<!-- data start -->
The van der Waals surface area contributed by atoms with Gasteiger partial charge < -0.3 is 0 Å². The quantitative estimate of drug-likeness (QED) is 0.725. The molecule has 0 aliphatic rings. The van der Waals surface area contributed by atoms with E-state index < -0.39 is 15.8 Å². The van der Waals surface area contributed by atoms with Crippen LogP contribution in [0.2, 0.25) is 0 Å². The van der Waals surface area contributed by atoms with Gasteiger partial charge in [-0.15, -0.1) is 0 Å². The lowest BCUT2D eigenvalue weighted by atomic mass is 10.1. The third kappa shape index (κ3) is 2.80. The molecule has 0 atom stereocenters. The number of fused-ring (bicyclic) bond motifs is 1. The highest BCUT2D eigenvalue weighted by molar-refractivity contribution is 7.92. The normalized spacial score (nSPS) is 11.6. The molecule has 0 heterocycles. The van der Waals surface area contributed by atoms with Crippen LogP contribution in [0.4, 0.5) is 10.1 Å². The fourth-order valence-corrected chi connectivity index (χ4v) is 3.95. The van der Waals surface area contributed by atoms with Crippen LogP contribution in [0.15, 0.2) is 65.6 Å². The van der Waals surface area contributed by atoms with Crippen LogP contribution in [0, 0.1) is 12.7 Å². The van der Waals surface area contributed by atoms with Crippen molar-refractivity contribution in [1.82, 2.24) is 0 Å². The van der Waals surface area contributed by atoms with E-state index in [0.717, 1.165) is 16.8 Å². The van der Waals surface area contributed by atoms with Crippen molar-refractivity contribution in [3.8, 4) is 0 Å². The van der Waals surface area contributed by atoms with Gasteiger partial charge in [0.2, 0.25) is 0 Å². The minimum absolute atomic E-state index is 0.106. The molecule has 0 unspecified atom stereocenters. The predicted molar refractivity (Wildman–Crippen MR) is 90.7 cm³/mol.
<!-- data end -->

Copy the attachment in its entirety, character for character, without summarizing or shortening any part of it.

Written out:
The van der Waals surface area contributed by atoms with Gasteiger partial charge < -0.3 is 0 Å². The quantitative estimate of drug-likeness (QED) is 0.725. The molecule has 0 aliphatic rings. The van der Waals surface area contributed by atoms with E-state index < -0.39 is 15.8 Å². The van der Waals surface area contributed by atoms with Crippen LogP contribution in [0.2, 0.25) is 0 Å². The van der Waals surface area contributed by atoms with Gasteiger partial charge in [-0.15, -0.1) is 0 Å². The lowest BCUT2D eigenvalue weighted by atomic mass is 10.1. The third kappa shape index (κ3) is 2.80. The molecule has 0 atom stereocenters. The number of fused-ring (bicyclic) bond motifs is 1. The highest BCUT2D eigenvalue weighted by molar-refractivity contribution is 7.92. The normalized spacial score (nSPS) is 11.6. The molecule has 0 heterocycles. The van der Waals surface area contributed by atoms with Crippen LogP contribution in [0.4, 0.5) is 10.1 Å². The fourth-order valence-corrected chi connectivity index (χ4v) is 3.95. The van der Waals surface area contributed by atoms with Crippen LogP contribution in [0.15, 0.2) is 65.6 Å². The van der Waals surface area contributed by atoms with Crippen LogP contribution in [0, 0.1) is 12.7 Å². The van der Waals surface area contributed by atoms with Crippen molar-refractivity contribution in [1.82, 2.24) is 0 Å². The van der Waals surface area contributed by atoms with E-state index in [0.717, 1.165) is 16.8 Å². The van der Waals surface area contributed by atoms with Crippen molar-refractivity contribution in [3.8, 4) is 0 Å². The van der Waals surface area contributed by atoms with Gasteiger partial charge in [0.2, 0.25) is 0 Å². The minimum absolute atomic E-state index is 0.106. The molecule has 0 unspecified atom stereocenters. The predicted molar refractivity (Wildman–Crippen MR) is 90.7 cm³/mol.